4.f. Error Reporting Commands
There are several errors that can stop the jrk from driving its motor. The jrk’s response to the different errors can be configured (Section 3.f).
Both of the error reporting commands result in a two-byte serial response form the jrk. Each bit in those two bytes represents a particular error. If the bit is 1, it means that the error occurred or is occurring. If we call the least-significant bit 0, and the first byte transmitted contains bits 0-7, then the correspondence between bits of the error bytes and errors are as follows:
- Bit 0: Awaiting command
If this bit is set, the jrk will not drive the motor until it receives a command that clears this bit. Any version of the Set Target command will clear the error bit. A Set Target command can be sent from the configuration utility, from a computer using the virtual Command Port (unless the jrk is configured to receive commands on RX), or from the RX line if the jrk is configured to receive commands on RX. This error occurs in Serial Input mode when the Jrk is powered on.
- Bit 1: No power
This error occurs when the jrk is connected to USB, but it detects no motor power connected to VIN and GND, so it can not drive the motor. If this error occurs, check your power supply and power connections.
- Bit 2: Motor driver error
This error occurs when one of the motor driver’s fault conditions are triggered, and the motor driver shuts down the motor and reports the error to the jrk’s microcontroller. This error also occurs when the jrk is connected to USB and motor power becomes disconnected. When this error occurs, the jrk will try to automatically recover from it by toggling the appropriate lines on the motor driver. The jrk 21v3’s motor driver fault occurs on under-voltage, over-temperature, or over-current conditions. The jrk 12v12’s motor driver fault occurs when it detects that motor output A is shorted to ground or VIN.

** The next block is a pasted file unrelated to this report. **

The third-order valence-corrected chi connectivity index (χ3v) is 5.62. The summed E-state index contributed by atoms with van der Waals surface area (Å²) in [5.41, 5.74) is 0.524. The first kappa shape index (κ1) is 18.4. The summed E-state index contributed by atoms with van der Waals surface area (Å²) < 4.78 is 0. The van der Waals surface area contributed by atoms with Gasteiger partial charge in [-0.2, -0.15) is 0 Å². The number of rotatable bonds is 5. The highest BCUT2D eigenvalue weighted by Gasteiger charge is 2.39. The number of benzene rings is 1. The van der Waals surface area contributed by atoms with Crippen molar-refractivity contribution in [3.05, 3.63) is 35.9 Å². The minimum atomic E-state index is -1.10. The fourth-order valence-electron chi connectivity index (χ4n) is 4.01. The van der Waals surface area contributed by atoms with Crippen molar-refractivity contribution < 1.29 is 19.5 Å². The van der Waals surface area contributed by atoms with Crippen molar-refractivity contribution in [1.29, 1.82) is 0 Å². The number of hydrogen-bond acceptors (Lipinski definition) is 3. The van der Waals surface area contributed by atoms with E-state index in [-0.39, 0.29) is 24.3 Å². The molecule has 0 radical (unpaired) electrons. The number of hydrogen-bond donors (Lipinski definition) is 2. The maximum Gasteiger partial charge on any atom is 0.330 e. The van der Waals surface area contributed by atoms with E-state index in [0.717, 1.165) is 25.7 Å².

- Bit 3: Input invalid (Pulse Width Input Mode only)
In Pulse Width Input Mode, the jrk will only update the input value if it has received four good pulses in a row. For example, if the jrk receives five good pulses, a bad pulse, and then five more good pulses, it will update the input value after pulses 4, 5, 10, and 11. This error occurs if the jrk goes more than 120 ms without updating the input value. The jrk can recover from the error by receiving four good pulses in a row.
- Bit 4: Input disconnect
This error occurs when the input is above the Absolute maximum or below the Absolute minimum (these parameters can be set in the configuration utility). Additionally, when using the Detect disconnect with AUX option in Analog Input Mode, the jrk periodically tests to see whether the input potentiometer is disconnected and generates this error if it finds that it is (Section 3.b).
- Bit 5: Feedback disconnect
This error occurs when the feedback is above the Absolute maximum or below the Absolute minimum (these parameters can be set in the configuration utility). The absolute maximum and absolute minimum can be set using the configuration utility. Additionally, when using the Detect disconnect with AUX option in Analog Feedback Mode, the jrk periodically tests to see whether the feedback potentiometer is disconnected and generates this error if it finds that it is (Section 3.c).
- Bit 6: Maximum current exceeded
This error occurs when the motor current limit is exceeded. The limit can be set using the configuration utility (Section 3.e).